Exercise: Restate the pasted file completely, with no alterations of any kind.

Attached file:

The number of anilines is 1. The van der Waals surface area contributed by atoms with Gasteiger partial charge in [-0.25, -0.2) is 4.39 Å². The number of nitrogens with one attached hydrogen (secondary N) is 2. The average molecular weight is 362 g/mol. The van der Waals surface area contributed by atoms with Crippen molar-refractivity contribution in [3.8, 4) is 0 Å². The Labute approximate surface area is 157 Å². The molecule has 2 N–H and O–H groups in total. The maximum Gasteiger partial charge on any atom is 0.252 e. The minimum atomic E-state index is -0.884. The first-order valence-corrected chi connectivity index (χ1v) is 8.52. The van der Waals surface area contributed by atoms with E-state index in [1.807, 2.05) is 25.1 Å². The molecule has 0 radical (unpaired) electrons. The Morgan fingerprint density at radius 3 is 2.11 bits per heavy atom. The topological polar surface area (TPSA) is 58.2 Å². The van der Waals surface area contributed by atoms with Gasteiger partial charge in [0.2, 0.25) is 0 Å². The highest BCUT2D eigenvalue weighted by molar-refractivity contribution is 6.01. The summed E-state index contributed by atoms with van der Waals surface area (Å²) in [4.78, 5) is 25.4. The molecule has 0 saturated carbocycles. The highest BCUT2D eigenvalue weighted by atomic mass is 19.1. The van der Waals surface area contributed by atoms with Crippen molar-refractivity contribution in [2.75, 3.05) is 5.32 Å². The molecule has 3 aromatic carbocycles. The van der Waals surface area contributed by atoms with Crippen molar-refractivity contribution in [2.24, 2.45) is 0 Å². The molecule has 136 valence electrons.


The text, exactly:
The number of anilines is 1. The van der Waals surface area contributed by atoms with Gasteiger partial charge in [-0.25, -0.2) is 4.39 Å². The number of nitrogens with one attached hydrogen (secondary N) is 2. The average molecular weight is 362 g/mol. The van der Waals surface area contributed by atoms with Crippen molar-refractivity contribution in [3.8, 4) is 0 Å². The Labute approximate surface area is 157 Å². The molecule has 2 N–H and O–H groups in total. The maximum Gasteiger partial charge on any atom is 0.252 e. The minimum atomic E-state index is -0.884. The first-order valence-corrected chi connectivity index (χ1v) is 8.52. The van der Waals surface area contributed by atoms with E-state index in [1.807, 2.05) is 25.1 Å². The molecule has 0 radical (unpaired) electrons. The Morgan fingerprint density at radius 3 is 2.11 bits per heavy atom. The topological polar surface area (TPSA) is 58.2 Å². The van der Waals surface area contributed by atoms with Gasteiger partial charge in [0.2, 0.25) is 0 Å². The highest BCUT2D eigenvalue weighted by molar-refractivity contribution is 6.01. The summed E-state index contributed by atoms with van der Waals surface area (Å²) in [4.78, 5) is 25.4. The molecule has 0 saturated carbocycles. The highest BCUT2D eigenvalue weighted by atomic mass is 19.1. The van der Waals surface area contributed by atoms with Crippen molar-refractivity contribution in [2.75, 3.05) is 5.32 Å². The molecule has 3 aromatic carbocycles. The van der Waals surface area contributed by atoms with Crippen molar-refractivity contribution in [2.24, 2.45) is 0 Å². The molecule has 136 valence electrons.